Top 25 birds of the week: Bird Colouration!

Thank you to all the photographers that submitted photos of birds with the theme #BirdColouration. We admire birds for their beauty and their ability to fly and most importantly for the role they play in the ecosystem. These pictures create awareness about the variety and beauty of birds in our environment. Here we present the Top 25 photographs of birds of the week.

White-throated Kingfisher (Halcyon smyrnensis). Photographed at the Keoladeo National Park, Bharatpur, India (Sumit K Sum)

 

White-cheeked Barbet (Psilopogon viridis). Photographed in Kerala, India (Pradnya Paralkar)

 

White-throated Kingfisher (Halcyon smyrnensis). Photographed in Howrah West, Bengal, India (Pompi Bera)

 

Tickell’s Blue Flycatcher (Cyornis tickelliae). Photographed in Ganeshgudi, Karnataka, India (Vidya Vijay Kulkarni)

 

The Red-eyed Vireo (Vireo olivaceus) stays under foliage all day looking for food, so it is not often seen, but can be heard singing all day long. The male in particular sings the most during breeding season (Owen Deutsch)

 

Great Barbet (Psilopogon virens). Photographed in Darjeeling hills, West Bengal, India (Subrata Das)

 

Stork-billed Kingfisher (Pelargopsis capensis). Photographed in Kharagpur, West Bengal, India (Gargi Biswas)

 

Silver-throated Tanager (Tangara icterocephala). Photographed in Costa Rica, Central America (Nagaraja Arkalgud)

 

Rufous-tailed Sparrow Lark (Ammomanes phoenicura). Photographed at Paratwada, Maharashtra, India (Ranjeet Chitrakar)

 

Red-billed Leiothrix (Leiothrix lutea). Photographed in Uttrakhand, India (Pankaj Kapoor)

 

Red Munia (Amandava amandava). Photographed in Paratwada, Maharashtra, India (Ranjeet Chitrakar)

 

Purple-rumped Sunbird (Leptocoma zeylonica). Photographed in Howrah, West Bengal, India (Pompi Bera)

 

Prong-billed Barbet (Semnornis frantzii). Photographed in Costa Rica, Central America (Nagaraja Arkalgud)

 

Orange-throated Longclaw (Macronyx capensis). Photographed at the Addo Elephant National Park, South Africa (Karen Larsen)

 

Little Owlets (Athene noctua). Photographed in Ambujanagar, Kodinar Gujarat, India (Nishchal Ashar)

 

Indian Yellow Tit (Machlolophus aplonotus). Photographed in Ganeshgudi, Karnataka, India (Vidjit Vijaysanker)

 

Indian Roller (Coracias benghalensis). Photographed in Kharagpur, West Bengal, India (Gargi Biswas)

 

Indian Pond Heron (Ardeola grayii). Photographed in Bharatpur, Rajasthan, India (Aziz Khan)

 

Grey-headed Swamphen (Porphyrio poliocephalus). Photographed in Bhigwan, Maharashtra, India (Shaefali Jain)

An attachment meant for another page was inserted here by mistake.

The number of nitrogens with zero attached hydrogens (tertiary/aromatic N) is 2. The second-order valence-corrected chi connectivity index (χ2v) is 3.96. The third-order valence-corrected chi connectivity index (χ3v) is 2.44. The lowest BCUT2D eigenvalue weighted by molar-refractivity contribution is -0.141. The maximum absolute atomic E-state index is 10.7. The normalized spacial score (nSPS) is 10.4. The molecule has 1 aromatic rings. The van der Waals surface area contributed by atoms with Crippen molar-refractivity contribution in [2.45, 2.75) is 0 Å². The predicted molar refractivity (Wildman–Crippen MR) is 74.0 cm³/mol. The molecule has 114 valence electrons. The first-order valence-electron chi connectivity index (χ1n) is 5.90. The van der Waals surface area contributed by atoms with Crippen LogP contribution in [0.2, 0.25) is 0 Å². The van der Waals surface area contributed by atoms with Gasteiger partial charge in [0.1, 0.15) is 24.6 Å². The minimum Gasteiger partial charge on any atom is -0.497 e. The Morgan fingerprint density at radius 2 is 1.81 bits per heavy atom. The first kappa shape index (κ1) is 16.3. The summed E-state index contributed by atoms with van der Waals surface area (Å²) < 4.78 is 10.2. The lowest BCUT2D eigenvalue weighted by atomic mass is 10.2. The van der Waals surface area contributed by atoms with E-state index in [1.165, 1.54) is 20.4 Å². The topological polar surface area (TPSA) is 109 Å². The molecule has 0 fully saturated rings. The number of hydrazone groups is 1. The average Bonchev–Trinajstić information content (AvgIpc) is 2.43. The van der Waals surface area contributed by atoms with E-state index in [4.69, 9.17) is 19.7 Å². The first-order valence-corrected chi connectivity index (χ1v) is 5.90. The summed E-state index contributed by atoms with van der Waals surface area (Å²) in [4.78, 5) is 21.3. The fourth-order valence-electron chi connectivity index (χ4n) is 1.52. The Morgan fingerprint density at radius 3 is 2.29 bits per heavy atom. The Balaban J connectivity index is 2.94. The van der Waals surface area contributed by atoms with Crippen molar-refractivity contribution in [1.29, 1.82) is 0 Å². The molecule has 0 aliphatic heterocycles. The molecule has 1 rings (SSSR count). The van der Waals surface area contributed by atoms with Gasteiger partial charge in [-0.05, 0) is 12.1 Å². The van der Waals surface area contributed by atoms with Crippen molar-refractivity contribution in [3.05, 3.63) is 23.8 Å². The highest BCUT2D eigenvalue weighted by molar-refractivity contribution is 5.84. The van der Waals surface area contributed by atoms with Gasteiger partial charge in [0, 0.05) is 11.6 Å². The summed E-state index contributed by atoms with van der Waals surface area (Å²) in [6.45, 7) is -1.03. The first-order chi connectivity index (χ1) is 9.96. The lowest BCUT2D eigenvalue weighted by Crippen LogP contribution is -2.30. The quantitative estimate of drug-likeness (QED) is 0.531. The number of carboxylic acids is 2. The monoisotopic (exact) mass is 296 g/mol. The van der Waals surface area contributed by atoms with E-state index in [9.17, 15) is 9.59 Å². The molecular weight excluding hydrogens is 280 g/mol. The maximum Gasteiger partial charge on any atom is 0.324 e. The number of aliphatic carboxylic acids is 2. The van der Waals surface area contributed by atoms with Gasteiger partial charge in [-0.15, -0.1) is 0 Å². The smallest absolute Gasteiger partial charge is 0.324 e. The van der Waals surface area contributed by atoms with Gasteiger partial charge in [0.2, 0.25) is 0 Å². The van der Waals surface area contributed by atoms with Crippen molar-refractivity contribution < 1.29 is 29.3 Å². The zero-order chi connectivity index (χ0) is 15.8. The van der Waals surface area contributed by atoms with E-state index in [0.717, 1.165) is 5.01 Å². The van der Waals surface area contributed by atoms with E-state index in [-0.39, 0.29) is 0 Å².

Grey-headed Swamphen (Porphyrio poliocephalus). Photographed in Indore, Madhya Pradesh, India (Reitesh Khabia)

 

Green Bee-eater (Merops orientalis). Photographed by Kharagpur, West Bengal, India (Gargi Biswas)

 

Grey-headed Swamphen (Porphyrio poliocephalus). Photographed in Jhal Thikriwal, Kapurthala, Punjab, India (Rajesh Mahajan)

 

Flame-throated Bulbul (Rubigula gularis). Photographed in Ganeshgudi, Karnataka, India (Vidjit Vijaysanker)

 

Brahminy Starling (Sturnia pagodarum). Photographed in Bharatpur, Rajasthan, India (Aziz Khan)

 

Asian Brown Flycatcher (Muscicapa dauurica). Photographed in Sirsi, Karnataka, India (Paneendra BA)

Our mission is to build a global community around the freedom and beauty of birds in the wild as ambassadors for the natural ecosystems that they depend upon. They are the music, decoration, and character of every terrestrial habitat on the planet and have been around since the dinosaurs. They are the witnesses and ambassadors of the awesome power of nature. The wide availability of good, cheap optics has opened their world to us for the last few decades. Amazing, affordable DSLR cameras with long lenses are delivering brilliant digital bird imagery to online communities. We are in a day-and-age during which more bird species are threatened with extinction than ever before. The Wild Birds! Revolution aims to publish the “Top 25 Wild Bird Photographs of the Week” to 1 million people every week by the end of the year. That is a revolution that will change the world! Join thousands of other weekend naturalists, photographers, birders, experts, hikers, nature-lovers, guides, scientists, conservationists and artists that share the thousands of wild bird photographs submitted to the Wild Bird Trust website and Facebook page. Thousands of wild bird enthusiasts are going out every day to photograph our planet’s beautiful birdlife. Pick up your camera, fill your bird feeder, open your heart, and join the Wild Birds! Revolution!!

Edited by Abigail Ramudzuli, Campaign Manager